Obama says worst of recession is over amid economic turmoil on Wall Street

Obama says worst of recession is over amid economic turmoil on Wall Street

Wall Street gave a thumbs-down to the economy as the Dow Jones slipped into the red for the year. 

The Dow Jones tumbled 265 points on Wednesday amid growing worries that the world economy is weakening. The pessimism from traders came one day after the Federal Reserve downgraded its outlook for the economic recovery amid fears of a double-dip recession.

Wednesday's tough day on the markets is the latest piece of difficult news for the White House, which is trying to promote last year's $787 billion stimulus through a series of events it has dubbed the "recovery summer." 


President Obama, facing a difficult election environment where his party’s majorities in Congress could be lowered or lost, on Wednesday reiterated that his administration is doing everything it can to turn the economy around. 

He also insisted the worst of the recession is over as he signed legislation suspending duties on hundreds of imports. Challenges faced by the nation have been confirmed not only by a steady stream of data since last spring, but through a series of crises in Europe that roiled markets and stoked fears of a double-dip recession earlier this summer. 

"So while we have fought back from the worst of this recession, we've still got a lot of work to do," Obama said. "We've still got a long way to go. And I'm more determined than ever to do every single thing we can to hasten our economic recovery and get our people back to work."

Obama, who will meet with his senior advisers on Thursday, touted the tariff legislation as a boon to manufacturing that would ensure U.S. companies would pay less for imports for their products. He also said it would help U.S. businesses and workers by increasing exports.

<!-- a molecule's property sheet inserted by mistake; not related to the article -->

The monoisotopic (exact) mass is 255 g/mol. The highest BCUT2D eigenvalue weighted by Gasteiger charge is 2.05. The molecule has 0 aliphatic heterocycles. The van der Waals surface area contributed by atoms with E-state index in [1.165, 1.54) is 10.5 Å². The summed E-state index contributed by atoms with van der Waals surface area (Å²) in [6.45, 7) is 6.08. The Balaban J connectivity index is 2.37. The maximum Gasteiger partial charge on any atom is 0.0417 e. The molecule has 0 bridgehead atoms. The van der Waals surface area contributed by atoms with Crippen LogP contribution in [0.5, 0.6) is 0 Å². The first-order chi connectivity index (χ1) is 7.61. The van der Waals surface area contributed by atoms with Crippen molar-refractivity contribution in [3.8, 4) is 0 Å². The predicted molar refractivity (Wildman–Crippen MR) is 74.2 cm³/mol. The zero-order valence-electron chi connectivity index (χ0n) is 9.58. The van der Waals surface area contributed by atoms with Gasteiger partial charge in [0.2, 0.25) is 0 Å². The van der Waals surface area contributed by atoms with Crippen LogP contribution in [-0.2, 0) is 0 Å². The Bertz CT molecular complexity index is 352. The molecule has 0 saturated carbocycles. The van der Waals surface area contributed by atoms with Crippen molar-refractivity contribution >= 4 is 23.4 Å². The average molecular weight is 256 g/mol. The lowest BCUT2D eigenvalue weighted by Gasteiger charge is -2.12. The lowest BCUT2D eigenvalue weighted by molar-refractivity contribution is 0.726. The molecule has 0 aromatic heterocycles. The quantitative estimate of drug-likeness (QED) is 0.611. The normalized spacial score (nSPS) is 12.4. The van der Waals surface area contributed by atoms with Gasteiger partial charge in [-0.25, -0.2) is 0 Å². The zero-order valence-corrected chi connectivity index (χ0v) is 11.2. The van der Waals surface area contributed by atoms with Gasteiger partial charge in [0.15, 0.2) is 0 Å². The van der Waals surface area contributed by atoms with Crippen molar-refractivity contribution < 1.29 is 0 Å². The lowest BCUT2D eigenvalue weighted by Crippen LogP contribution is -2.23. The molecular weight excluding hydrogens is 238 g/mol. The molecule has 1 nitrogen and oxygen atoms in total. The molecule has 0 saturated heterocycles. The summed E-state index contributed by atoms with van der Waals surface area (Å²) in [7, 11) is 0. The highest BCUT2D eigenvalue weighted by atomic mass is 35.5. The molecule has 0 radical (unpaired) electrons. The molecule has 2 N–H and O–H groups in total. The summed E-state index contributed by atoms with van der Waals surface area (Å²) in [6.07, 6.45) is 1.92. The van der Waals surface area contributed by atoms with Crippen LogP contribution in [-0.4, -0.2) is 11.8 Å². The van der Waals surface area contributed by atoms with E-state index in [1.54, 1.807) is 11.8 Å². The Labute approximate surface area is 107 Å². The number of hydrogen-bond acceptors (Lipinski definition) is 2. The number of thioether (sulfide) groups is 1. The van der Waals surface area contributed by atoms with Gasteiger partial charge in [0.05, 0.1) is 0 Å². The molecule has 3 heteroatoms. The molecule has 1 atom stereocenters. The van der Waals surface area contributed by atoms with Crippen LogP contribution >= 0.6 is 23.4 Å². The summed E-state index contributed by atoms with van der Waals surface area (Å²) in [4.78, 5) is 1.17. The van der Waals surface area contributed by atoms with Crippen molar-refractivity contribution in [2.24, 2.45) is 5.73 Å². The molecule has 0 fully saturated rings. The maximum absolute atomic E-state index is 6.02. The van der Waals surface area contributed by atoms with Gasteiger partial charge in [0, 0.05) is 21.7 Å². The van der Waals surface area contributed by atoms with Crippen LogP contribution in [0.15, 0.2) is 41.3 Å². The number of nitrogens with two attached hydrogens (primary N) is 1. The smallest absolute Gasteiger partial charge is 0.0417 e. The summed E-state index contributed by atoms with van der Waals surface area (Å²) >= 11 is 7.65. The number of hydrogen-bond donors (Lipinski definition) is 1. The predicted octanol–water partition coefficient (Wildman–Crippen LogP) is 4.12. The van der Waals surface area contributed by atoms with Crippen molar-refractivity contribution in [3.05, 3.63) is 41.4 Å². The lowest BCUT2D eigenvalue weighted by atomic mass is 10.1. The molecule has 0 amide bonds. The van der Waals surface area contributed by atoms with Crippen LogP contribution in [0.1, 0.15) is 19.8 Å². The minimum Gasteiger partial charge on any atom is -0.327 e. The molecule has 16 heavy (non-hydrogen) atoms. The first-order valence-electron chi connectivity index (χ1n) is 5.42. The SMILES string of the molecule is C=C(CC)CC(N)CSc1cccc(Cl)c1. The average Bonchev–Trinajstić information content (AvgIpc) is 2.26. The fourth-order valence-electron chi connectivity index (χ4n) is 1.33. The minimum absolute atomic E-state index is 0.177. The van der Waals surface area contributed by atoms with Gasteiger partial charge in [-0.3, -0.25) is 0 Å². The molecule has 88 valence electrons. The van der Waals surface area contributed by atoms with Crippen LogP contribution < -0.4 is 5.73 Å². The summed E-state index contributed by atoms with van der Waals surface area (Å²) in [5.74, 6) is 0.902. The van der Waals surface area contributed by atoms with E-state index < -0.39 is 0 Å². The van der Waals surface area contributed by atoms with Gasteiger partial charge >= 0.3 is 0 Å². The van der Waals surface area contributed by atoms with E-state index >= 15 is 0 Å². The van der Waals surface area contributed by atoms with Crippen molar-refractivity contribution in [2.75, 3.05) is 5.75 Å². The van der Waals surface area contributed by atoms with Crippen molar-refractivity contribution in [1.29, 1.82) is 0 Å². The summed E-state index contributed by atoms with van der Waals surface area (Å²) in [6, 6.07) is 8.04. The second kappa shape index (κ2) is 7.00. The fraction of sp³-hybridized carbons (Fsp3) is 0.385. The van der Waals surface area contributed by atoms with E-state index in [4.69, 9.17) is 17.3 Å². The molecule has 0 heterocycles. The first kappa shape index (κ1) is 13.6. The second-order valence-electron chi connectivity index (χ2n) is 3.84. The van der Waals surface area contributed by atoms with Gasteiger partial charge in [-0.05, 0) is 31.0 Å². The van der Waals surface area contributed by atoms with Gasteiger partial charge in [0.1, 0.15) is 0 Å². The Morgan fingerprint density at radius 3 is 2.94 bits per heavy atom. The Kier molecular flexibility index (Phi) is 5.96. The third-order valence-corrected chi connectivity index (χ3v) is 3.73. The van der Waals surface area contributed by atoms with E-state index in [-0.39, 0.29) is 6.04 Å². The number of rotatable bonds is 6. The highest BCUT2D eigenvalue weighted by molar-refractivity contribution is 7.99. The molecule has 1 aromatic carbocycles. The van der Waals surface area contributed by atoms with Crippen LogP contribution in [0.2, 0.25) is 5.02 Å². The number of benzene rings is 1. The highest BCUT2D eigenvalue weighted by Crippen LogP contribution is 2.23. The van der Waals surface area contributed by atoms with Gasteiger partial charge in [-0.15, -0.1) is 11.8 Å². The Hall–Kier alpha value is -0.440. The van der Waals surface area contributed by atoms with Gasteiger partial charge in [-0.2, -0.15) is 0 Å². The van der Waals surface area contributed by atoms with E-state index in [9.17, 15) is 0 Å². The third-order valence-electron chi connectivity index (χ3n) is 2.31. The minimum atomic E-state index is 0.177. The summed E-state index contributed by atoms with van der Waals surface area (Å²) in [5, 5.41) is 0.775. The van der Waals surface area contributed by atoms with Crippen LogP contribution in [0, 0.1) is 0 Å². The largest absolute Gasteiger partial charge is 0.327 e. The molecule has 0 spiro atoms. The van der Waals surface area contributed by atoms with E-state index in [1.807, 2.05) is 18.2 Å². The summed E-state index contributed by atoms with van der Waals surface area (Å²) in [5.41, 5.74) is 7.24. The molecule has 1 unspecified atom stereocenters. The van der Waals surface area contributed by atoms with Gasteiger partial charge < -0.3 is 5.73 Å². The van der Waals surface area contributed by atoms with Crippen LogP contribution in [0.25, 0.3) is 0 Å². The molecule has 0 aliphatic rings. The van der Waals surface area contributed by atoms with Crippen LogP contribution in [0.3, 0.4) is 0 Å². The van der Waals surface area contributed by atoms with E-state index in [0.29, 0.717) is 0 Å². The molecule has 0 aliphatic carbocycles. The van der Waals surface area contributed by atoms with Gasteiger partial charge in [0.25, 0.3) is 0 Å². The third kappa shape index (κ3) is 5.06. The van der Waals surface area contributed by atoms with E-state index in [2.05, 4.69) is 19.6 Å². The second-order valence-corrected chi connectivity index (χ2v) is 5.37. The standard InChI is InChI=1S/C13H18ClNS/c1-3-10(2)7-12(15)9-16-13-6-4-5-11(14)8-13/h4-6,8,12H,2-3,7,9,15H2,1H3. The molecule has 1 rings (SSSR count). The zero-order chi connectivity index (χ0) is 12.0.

But the reaction on Wall Street to the Federal Reserve’s announcement on Tuesday suggests doubts that the economy is headed for a strong recovery. The nation’s economy grew by only 2.4 percent in the second quarter, and the nation only added 71,000 jobs in July.

White House press secretary Robert Gibbs on Wednesday said it will take "quite a bit of time" to move on from the recession given the collapse of the financial industry and the huge housing crisis. He also acknowledged that there's no doubt the trajectory of the economy has changed since April, when it appeared a recovery was under way.


One of the factors in the gloomy day on Wall Street was an unexpected jump in the U.S. trade deficit. The Commerce Department reported Wednesday that the U.S. trade gap had hit its highest level since October 2008. 

Exports declined and imports increased to a record high as the trade deficit expanded to $49.9 billion, an 18.8 percent increase in June compared to May. Imports grew 3 percent while exports dropped 1.3 percent, the most since April 2009, the Commerce Department reported Wednesday. 

Some analysts attributed the day’s events to disappointment on Wall Street that the Federal Reserve did not give a stronger signal of its intention to offer more support for the economy. 

The Federal Reserve on Tuesday announced it would use its proceeds from mortgage-backed securities to buy Treasury debt, but this was seen less as a boost from the Fed and more as a statement that it will continue with its current policies. 

While that was a change for a central bank that many felt was ready to start winding down programs intended to boost the economy, it may not have met hopes on Wall Street. 

“They were expecting that the Fed would be much more accommodative,” said Douglas Roberts, founder and chief investment strategist for ChannelCapitalResearch.com.

Obama met which Lawrence Summers, his chief economic adviser, on Wednesday and talked through some scenarios about the global economy, Gibbs said. "And I think he will continue to talk to the team about any efforts that they think are necessary to ensure that we continue positive job growth, that we see positive economic growth," Gibbs concluded. 

—This story was posted at 5:44 and updated at 10:23.